Thursday, October 23, 2008

Book Review: The Bread Machine Magic Book of Helpful Hints

I love books. I could spend HOURS in the library. I also love to write papers. So, being the nerd that I am, I've decided to write book reviews of various cookbooks and books that relate to food every month.

My first book review came about when I got a bread machine last year for Christmas. I got a few books out, but I didn't start using my bread machine until recently. I finally found an electric knife, which made it easier to cut thin slices. So, I went back to the library and got all of the those bread books out again and decided to try a few recipes. One book stood out among the rest was The Bread Machine Magic Book of Helpful Hints by Linda Rehberg and Lois Conway. I almost didn't get it either, because it wasn't a "recipe book." But boy am I glad that I did! When I got my bread machine, I thought that you just threw some ingredients in and pressed START. But I've learn the hard way there is a lot more to it than that!!!

This book has everything you could want in a bread machine book from common problems to recipes and much much more. The book starts off discussing the various types of bread machines. That chapter also went into detail concerning the features on a typical bread machine. I learn a lot about which buttons do what, which in turn enabled me to make better decisions.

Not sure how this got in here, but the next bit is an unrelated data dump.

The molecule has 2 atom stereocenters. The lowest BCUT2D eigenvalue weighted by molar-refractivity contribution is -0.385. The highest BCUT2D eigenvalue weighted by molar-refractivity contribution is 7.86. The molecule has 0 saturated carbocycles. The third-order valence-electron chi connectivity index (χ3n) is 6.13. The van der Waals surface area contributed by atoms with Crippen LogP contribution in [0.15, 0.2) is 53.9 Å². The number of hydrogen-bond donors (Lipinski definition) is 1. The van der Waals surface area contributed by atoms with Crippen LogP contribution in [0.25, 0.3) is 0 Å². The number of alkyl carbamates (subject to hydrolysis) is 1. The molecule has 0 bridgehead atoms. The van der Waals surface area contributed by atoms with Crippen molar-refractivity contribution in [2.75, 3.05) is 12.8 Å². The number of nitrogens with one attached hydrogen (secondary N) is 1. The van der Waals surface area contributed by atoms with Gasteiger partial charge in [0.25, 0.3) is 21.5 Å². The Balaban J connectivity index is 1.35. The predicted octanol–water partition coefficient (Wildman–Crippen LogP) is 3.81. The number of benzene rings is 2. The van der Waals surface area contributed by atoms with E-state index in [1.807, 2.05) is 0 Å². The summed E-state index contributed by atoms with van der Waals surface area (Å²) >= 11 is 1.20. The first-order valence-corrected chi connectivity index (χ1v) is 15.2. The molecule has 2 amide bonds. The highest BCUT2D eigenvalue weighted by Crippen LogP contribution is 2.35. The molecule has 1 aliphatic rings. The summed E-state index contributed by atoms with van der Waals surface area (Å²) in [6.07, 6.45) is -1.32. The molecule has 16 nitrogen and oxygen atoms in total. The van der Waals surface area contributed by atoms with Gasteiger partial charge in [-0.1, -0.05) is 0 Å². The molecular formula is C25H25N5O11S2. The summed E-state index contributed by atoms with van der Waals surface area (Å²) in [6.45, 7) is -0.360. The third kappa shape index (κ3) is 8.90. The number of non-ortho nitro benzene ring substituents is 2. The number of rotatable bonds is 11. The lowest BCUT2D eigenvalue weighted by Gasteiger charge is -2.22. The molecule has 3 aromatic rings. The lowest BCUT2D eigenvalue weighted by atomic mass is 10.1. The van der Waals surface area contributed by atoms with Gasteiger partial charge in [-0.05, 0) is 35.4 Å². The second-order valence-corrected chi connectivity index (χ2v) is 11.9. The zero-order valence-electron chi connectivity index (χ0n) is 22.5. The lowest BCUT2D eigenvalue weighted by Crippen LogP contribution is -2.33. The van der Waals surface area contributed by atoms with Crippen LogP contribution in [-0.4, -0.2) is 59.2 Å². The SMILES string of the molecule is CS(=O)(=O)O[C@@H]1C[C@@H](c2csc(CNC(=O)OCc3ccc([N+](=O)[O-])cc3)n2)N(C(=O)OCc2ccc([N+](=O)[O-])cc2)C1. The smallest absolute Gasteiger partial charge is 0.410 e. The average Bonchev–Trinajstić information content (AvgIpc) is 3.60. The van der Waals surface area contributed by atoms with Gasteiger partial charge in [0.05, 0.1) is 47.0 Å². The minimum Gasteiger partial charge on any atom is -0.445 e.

The second chapter is an informative chapter discussing the science behind the baking. My favorite part of that chapter was the Conversion Chart. I now know that 5/8 Cup is really 1/2 Cup + 2 Tablespoons. I also learned that you mustn't scoop flour; you have to spoon it into the measuring cup and then scrape off the extra with a knife. (Otherwise, you end up with a few extra tablespoons of flour and a smaller loaf!)

Chapter three goes into the different types of ingredients that you add to your bread recipe; like gluten or oats. This chapter was very helpful in teaching me how to add extras that weren't in the original recipe. It also gives an indept look at all the different types of flours that are out there.

The next chapter discusses adjusting the recipes to fit the reader's dietary needs. It even included some recipes. This is a great chapter if you are an "alternative" baker.

Chapter five is what the reader has been waiting for and the reason the book was purchased (or borrowed). Almost every common problem that the reader has had with their loafs from loafs that didn't rise to loafs that had a doughy center is addressed. My favorite part included a formula for converting a non-bread machine recipe into one.

And last but not least, chapter six include quite a few delicious recipes. I tried several of them and I was really impressed. My favorites were Herb Bread and Buckwheat Bread. AMAZINGLY GOOD!

I would highly recommend this book. It is definitely worth the trip to the library or the extra couple of bucks. I'm adding this book to my Christmas Wish List.

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